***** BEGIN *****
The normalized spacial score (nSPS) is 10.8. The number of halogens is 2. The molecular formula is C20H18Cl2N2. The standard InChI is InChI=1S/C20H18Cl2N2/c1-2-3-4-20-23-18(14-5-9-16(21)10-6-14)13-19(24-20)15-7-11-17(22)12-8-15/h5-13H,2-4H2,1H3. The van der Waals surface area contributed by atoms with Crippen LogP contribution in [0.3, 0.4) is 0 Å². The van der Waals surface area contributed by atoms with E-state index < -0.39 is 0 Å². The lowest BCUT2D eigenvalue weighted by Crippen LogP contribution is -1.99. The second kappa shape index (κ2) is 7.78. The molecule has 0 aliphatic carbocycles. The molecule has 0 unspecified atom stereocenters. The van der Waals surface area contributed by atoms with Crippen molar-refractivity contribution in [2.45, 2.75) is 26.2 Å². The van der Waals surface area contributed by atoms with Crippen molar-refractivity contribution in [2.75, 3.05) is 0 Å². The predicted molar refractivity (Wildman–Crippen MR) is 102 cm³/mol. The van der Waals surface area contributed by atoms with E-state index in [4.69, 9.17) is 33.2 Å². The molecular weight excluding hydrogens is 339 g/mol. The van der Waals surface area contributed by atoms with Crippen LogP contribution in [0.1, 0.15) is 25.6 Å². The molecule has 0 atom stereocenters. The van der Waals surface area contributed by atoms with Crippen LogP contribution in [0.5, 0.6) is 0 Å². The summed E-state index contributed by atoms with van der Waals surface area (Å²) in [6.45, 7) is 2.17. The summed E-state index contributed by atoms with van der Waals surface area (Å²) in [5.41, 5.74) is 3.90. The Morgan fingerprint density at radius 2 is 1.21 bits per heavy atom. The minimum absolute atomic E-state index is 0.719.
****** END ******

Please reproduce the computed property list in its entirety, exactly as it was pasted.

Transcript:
The normalized spacial score (nSPS) is 10.8. The number of halogens is 2. The molecular formula is C20H18Cl2N2. The standard InChI is InChI=1S/C20H18Cl2N2/c1-2-3-4-20-23-18(14-5-9-16(21)10-6-14)13-19(24-20)15-7-11-17(22)12-8-15/h5-13H,2-4H2,1H3. The van der Waals surface area contributed by atoms with Crippen LogP contribution in [0.3, 0.4) is 0 Å². The van der Waals surface area contributed by atoms with E-state index < -0.39 is 0 Å². The lowest BCUT2D eigenvalue weighted by Crippen LogP contribution is -1.99. The second kappa shape index (κ2) is 7.78. The molecule has 0 aliphatic carbocycles. The molecule has 0 unspecified atom stereocenters. The van der Waals surface area contributed by atoms with Crippen molar-refractivity contribution in [2.45, 2.75) is 26.2 Å². The van der Waals surface area contributed by atoms with Crippen molar-refractivity contribution in [2.75, 3.05) is 0 Å². The predicted molar refractivity (Wildman–Crippen MR) is 102 cm³/mol. The van der Waals surface area contributed by atoms with E-state index in [4.69, 9.17) is 33.2 Å². The molecular weight excluding hydrogens is 339 g/mol. The van der Waals surface area contributed by atoms with Crippen LogP contribution in [0.1, 0.15) is 25.6 Å². The molecule has 0 atom stereocenters. The van der Waals surface area contributed by atoms with Crippen LogP contribution in [0.5, 0.6) is 0 Å². The summed E-state index contributed by atoms with van der Waals surface area (Å²) in [6.45, 7) is 2.17. The summed E-state index contributed by atoms with van der Waals surface area (Å²) in [5.41, 5.74) is 3.90. The Morgan fingerprint density at radius 2 is 1.21 bits per heavy atom. The minimum absolute atomic E-state index is 0.719.